Support Groups…Don’t Roll Your Eyes, Read This

Sometimes you need a little help, other times you give a little help.

The subject I want to write about tonight is cancer support groups.  For every single one of you that is just about to stop reading here and move on to Facebook or YouTube…STOP.  I am getting to something important and I would really appreciate your attention.  This won’t be a long post, so stick with me…Please.  In the early part of my diagnosis, when the subject was brought up, I used to ask myself, Why should I join a cancer support group?  I just wanted to do my treatment and get it over with. The idea of a roomful of bald, weepy strangers was about as attractive as having my port accessed by a nervous, first year, night shift nurse.  But time went on and I matured as a cancer patient.  And today, I think cancer support groups, or support groups for any traumatic and stressful experience are a great idea.

Throughout my journey, almost every survivor I have talked to, and especially young adult cancer victims, have almost universally dismissed the concept of a support group as, “not for them,” or “not my style.”  That is of course with the exception of the fine folks who belong to the cancer support group in Atlanta that I belong to, Young Adult Cancer Survivors of Atlanta (YACS) and their fearless leader Jenn Potter.  To all those who simply dismiss it, and especially to any of you who KNOW someone recently diagnosed, in treatment, or adjusting to the “new normal” after cancer treatment, please re-consider a support group.

I suspect that not all cancer support groups are as much fun as a YACS dinner where you are just as likely to hear about someones anxiety over their upcoming PET scan, as you are to wind up discussing the complete hilarity that lives on the website Seriously, check that website when you have freedom to laugh out loud.  However, the people at support groups are not just sitting around and listening to how bad others have it.  I think many people make a false connection between being a member of a support group, and admitting there is something wrong with themselves.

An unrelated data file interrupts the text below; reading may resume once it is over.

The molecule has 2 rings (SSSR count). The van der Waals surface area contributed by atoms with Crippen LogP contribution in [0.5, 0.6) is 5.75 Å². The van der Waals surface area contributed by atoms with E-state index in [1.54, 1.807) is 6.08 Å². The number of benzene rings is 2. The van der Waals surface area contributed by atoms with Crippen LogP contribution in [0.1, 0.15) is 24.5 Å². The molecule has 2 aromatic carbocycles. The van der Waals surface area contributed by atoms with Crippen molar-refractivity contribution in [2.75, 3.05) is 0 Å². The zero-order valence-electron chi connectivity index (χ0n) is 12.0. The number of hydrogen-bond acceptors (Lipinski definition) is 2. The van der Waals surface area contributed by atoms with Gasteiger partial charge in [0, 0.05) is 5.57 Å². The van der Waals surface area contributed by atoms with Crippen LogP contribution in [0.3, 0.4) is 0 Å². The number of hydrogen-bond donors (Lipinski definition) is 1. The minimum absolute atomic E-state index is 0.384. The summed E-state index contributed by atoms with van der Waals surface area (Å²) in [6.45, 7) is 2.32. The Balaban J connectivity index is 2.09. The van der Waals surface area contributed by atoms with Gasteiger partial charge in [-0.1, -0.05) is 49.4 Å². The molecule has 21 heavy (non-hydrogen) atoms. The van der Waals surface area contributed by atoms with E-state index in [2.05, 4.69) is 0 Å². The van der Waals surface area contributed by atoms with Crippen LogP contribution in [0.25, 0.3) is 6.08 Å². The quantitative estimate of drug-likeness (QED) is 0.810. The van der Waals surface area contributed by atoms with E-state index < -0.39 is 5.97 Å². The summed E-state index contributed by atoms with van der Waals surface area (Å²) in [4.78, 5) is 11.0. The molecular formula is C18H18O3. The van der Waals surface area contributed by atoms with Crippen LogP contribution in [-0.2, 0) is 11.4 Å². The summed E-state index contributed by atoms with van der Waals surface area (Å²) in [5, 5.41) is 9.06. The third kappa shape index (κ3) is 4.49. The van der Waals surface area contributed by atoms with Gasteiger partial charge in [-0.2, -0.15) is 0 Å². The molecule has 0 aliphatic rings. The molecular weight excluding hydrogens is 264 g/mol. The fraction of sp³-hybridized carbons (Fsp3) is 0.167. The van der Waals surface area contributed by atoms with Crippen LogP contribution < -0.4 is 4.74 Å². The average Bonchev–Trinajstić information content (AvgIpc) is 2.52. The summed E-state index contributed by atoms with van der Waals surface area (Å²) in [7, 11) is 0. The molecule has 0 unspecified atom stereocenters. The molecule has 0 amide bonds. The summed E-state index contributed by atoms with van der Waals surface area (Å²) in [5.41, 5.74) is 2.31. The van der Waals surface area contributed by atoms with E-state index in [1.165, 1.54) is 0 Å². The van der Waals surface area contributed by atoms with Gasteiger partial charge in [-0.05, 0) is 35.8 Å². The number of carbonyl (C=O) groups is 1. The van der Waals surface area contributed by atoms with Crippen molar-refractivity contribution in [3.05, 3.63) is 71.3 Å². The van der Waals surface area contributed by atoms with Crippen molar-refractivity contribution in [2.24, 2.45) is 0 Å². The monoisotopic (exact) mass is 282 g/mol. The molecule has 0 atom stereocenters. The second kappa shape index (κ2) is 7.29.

A support group is not just a place to discuss problems.  It is a place to find people you can relate to on a topic that the rest of your social circle may have no experience dealing with.  My Dad was a firefighter for 37 years and we were recently talking about the unexpected similarities between me talking to other cancer victims, and him talking to other firefighters.  While your spouse, parents, friends, relatives, neighbors and co-workers want the best for you, want to show their support and want to be there for you, they cannot understand what you are feeling without actually having done it themselves.  My Dad agreed it was the same with firefighters.  He could share his stories with me, my sister or our Mom, but we would never “get it” the way another firefighter who has been inside the smoke and the darkness of a burning building will get it.  He is retired now (another life changing experience) and goes to breakfast once a month with a big group of retired firefighters to catch up with his friends.  Please, if any of you see my Dad, don’t tell him that his breakfast group could be considered a support group, he probably wouldn’t like that.  Plus, they just hired my company to coordinate lodging for their annual trip to Las Vegas, so I need him to stay with the group as my carefully placed inside salesman!  Just kidding…thanks for the referral Dad.  Did you notice the word I used a few lines back…friends?  With a little luck, the people in your support group become your friends and the potential is there to form really solid relationships because of the intensity of the shared experience.